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White-rumped swallow
Mon, 2017-May-08 00:09 UTC
Length - 3:12

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Welcome to featured Wiki of the Day where we read the summary of the featured Wikipedia article every day.

The featured article for Monday, 08 May 2017 is White-rumped swallow.

The white-rumped swallow (Tachycineta leucorrhoa) is a species of bird in the family Hirundinidae. First described and given its binomial name by French ornithologist Louis Vieillot in 1817, it was for many years considered a subspecies of the Chilean swallow. The species is monotypic with no known population variations. It has a white supraloral streak, or streak above its lores, the region between a bird's eye and nostrils, which can be used to differentiate it from the Chilean swallow. The lores, ear coverts, tail, and wings are black, with white tips on the inner secondaries, tertials, and greater coverts of the wings. The rest of the upperparts are a glossy blue. Its underparts and underwing-coverts are white, in addition to the rump, as the name suggests. The sexes are similar, and the juvenile is duller and browner with a dusky breast.

This species usually builds its nest in holes in trees or dead snags or under or in artificial structures like fence posts and the eaves of buildings. The white-rumped swallow is solitary and nests in distributed pairs during the breeding season. The breeding season is from October to December in Brazil and from October to February in neighboring Argentina. Usually only one brood with four to seven eggs is laid, although a second one will occasionally be laid. The female incubates the eggs over a period usually between 15 and 16 days, with the fledging after usually between 21 and 25 days.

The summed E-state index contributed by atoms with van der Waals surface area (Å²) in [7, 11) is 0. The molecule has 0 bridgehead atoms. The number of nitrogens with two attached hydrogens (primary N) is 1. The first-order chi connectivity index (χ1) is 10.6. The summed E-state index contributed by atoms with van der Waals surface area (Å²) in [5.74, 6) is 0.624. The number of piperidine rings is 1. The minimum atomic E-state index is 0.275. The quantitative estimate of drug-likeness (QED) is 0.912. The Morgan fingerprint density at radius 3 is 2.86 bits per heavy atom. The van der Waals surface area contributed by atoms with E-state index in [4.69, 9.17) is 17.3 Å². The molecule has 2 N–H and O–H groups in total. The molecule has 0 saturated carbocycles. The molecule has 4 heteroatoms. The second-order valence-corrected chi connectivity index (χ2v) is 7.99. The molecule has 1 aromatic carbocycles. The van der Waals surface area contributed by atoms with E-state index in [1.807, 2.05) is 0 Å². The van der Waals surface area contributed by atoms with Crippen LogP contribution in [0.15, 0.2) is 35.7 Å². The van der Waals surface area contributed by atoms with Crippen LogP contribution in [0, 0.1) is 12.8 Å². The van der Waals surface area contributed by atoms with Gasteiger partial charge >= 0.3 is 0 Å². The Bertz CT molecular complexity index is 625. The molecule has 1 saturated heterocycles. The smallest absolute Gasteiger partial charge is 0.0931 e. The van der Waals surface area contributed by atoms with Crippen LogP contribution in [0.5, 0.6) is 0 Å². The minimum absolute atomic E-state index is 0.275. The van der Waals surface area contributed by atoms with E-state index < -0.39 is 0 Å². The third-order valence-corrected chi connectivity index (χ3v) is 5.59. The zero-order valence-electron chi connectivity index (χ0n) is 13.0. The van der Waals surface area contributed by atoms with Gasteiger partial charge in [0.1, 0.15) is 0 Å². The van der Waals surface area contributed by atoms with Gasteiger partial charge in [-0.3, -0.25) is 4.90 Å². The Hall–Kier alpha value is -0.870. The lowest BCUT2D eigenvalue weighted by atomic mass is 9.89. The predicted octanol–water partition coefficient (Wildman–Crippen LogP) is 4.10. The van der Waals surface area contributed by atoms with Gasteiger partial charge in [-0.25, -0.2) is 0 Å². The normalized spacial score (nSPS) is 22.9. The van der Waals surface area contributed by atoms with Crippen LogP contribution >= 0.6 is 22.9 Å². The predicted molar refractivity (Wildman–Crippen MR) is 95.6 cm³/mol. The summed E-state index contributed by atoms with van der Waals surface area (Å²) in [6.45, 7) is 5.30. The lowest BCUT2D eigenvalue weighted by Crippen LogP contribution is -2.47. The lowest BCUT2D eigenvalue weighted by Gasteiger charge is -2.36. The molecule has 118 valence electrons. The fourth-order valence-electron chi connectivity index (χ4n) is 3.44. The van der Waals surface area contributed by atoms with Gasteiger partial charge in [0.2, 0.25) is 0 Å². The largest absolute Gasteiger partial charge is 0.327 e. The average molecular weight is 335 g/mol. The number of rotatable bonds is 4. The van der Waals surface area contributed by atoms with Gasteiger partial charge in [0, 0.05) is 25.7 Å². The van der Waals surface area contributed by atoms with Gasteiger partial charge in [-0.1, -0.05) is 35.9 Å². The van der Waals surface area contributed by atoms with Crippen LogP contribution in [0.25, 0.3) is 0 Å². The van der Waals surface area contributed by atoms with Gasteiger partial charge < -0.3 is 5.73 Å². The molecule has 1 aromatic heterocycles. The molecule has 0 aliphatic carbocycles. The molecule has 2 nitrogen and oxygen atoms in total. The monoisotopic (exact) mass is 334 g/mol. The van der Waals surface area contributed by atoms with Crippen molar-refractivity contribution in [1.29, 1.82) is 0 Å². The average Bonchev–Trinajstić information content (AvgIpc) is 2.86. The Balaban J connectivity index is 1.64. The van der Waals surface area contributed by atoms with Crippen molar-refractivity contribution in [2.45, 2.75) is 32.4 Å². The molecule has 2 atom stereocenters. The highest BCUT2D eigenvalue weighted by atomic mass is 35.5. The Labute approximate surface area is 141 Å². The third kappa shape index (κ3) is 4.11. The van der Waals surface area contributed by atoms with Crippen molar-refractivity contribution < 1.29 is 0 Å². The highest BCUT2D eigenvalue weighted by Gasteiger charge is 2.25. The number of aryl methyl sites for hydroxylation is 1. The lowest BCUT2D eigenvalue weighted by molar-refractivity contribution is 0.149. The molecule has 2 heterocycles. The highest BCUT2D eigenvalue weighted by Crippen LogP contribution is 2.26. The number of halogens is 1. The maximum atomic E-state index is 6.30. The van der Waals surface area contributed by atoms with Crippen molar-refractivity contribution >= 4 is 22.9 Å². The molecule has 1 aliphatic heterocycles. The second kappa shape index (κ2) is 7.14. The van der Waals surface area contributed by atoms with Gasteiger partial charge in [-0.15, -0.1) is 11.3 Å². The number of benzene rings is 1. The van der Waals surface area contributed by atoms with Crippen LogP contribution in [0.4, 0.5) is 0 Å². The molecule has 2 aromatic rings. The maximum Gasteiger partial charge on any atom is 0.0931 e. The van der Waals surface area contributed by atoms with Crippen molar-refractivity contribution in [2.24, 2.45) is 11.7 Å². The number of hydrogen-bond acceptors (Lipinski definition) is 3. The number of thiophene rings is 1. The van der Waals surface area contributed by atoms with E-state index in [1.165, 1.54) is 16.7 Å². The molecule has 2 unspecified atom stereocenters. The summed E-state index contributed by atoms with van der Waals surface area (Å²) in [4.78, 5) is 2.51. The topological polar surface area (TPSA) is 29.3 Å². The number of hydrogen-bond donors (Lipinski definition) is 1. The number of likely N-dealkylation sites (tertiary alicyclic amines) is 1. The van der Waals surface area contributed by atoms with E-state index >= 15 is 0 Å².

This swallow is found in Argentina, Bolivia, Brazil, Paraguay, Peru, and Uruguay. Its natural habitats are dry savanna, pastureland, the edge of forests, and subtropical or tropical seasonally wet or flooded lowland grassland. It is classified as a least-concern species by the International Union for Conservation of Nature (IUCN). Its population is increasing and it may benefit from the increase in availability of artificial nest sites. An occasional brood parasite of this bird is the shiny cowbird.

This recording reflects the Wikipedia text as of 00:09 UTC on Monday, 08 May 2017.

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These podcasts are produced by Abulsme Productions based on Wikipedia content.

They are released under a Creative Commons Attribution-ShareAlike 3.0 Unported License.

Creative Commons License

Abulsme Productions also produces Curmudgeon's Corner, a current events podcast.

If you like that sort of thing, check it out too!

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